Behind the silence: Why do only 10% of founders open up to their investors?

Exploring the Communication Gap and Its Impact on Startup Success with Insights from Executive Coach Stephen Stynes

June 9, 2024

Behind the silence: Why do only 10% of founders open up to their investors?

In the high-stakes world of entrepreneurship, resilience is often prized above vulnerability. Yet, beneath this veneer of indomitable strength lies a startling truth uncovered by our research at Startup Snapshot: only 10% of startup founders feel comfortable sharing their stress and struggles with their investors. This finding, detailed in our report “The Untold Toll,” highlights a significant communication gap that extends far beyond individual founders, casting a shadow over the very success of their ventures.

To explore the intricate dynamics of the founder-investor relationship, we spoke with Stephen Stynes, an executive development coach celebrated for his work with startup founders and executives.

  • Support

    Who do you talk to about the things causing you stress?

    • 76% Spouse or family
    • 49% Cofounders
    • 23% Psychologist or coach
    • 10% Investors

    Source: Startup Snapshot "The Untold Toll" Report

Why do you think founders are so hesitant to open up?

What I see is that many founders feel that doing this type of work—whether it’s going to a coach, attending a development retreat, or engaging in any form of self-help—is not viewed well by their investors. They’re worried it points to a weakness. When it comes to investors, founders project a perfect image of themselves. They’ve pitched, they’ve raised funding, they’ve presented their best self. And the idea of having a therapist or a coach, or going on retreats, they’re reluctant to share that. And so they don’t share it.

What impact does this reluctance have on the relationship between founders and investors?

On the flip side, investors just don’t ask those personal questions. They don’t ask, “How are you doing? What are you doing for your own personal development?” As a result, we often see that founders want to do something like a three-day reflective retreat with other founders. But they feel, “I just can’t do that. I can’t take three days out.” It’s not a money issue; it’s usually around time. They feel that they don’t have the time. But more importantly, they are not sure that it would be viewed positively by investors.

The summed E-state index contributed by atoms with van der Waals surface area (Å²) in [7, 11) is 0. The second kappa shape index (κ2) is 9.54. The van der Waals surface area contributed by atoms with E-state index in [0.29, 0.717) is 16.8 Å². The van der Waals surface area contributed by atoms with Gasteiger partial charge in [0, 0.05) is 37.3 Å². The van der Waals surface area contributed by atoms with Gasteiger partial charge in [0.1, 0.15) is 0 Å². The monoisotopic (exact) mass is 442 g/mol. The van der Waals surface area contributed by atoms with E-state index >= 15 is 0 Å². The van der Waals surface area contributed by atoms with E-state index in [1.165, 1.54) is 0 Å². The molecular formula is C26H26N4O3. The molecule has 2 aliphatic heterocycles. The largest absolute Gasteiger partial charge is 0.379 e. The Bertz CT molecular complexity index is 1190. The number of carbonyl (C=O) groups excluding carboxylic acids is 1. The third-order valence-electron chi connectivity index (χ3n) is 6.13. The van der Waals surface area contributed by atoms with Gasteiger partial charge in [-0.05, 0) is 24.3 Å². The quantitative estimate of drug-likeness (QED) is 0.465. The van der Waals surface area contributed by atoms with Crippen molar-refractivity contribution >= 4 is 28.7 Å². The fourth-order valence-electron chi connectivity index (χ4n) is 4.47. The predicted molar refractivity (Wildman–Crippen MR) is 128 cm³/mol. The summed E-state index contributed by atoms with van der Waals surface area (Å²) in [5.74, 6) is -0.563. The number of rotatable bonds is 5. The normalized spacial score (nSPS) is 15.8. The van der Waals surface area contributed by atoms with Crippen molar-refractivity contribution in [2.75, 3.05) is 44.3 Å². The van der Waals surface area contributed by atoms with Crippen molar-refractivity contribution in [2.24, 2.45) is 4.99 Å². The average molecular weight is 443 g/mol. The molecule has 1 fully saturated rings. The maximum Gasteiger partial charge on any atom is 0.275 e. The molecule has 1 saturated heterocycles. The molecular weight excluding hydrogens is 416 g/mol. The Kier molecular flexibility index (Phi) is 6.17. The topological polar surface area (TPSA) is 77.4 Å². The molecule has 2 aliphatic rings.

What changes would you like to see in the founder-investor relationship?

I would love to see a more open dialogue between investors and founders. The single point of failure for any business is the founder and its leadership team. It’s not the technology, it’s not the market, it’s not the funding. It’s crucial that both founders and investors understand this and work together to ensure that the founder is not the point of failure for the initiative.

Who needs to take the first step in fostering this open dialogue?

I believe investors need to take the first step. I know some investors who are doing this. When they invest in companies, they also invest in the well-being of their entrepreneurs. They say, “We’re investing a million, five million, ten million in you. We want half a percent of this or one percent of this to go into your and your leadership team’s personal and professional development. That’s critical to us.”

How do these investors follow up on their commitment to the founders’ well-being?

They want you to report on it when you report on the business. When we do our quarterly reviews, we want to hear what you’re doing to look after yourself, to grow, and what you’re doing to grow your team. Because currently, for the most part, the only support that investors give is when there’s an issue—they offer to connect with recruitment companies to hire different people. That’s helpful on a small scale, but it’s not really the answer to this much larger problem.

As research like Startup Snapshot continues to shed light on the critical issue of founder development and well-being, I am optimistic that more investors and funds will adopt a supportive and proactive approach to nurturing their founders

Stephen Stynes

Stephen Stynes

Founder and Scale-Up Team Coach

Bio

Stephen is an executive coach with 30+ years experience working with entrepreneurs and senior executives.

Stephen Stynes

Founder and Scale-Up Team Coach

Bio

Stephen is an executive coach with 30+ years experience working with entrepreneurs and senior executives.

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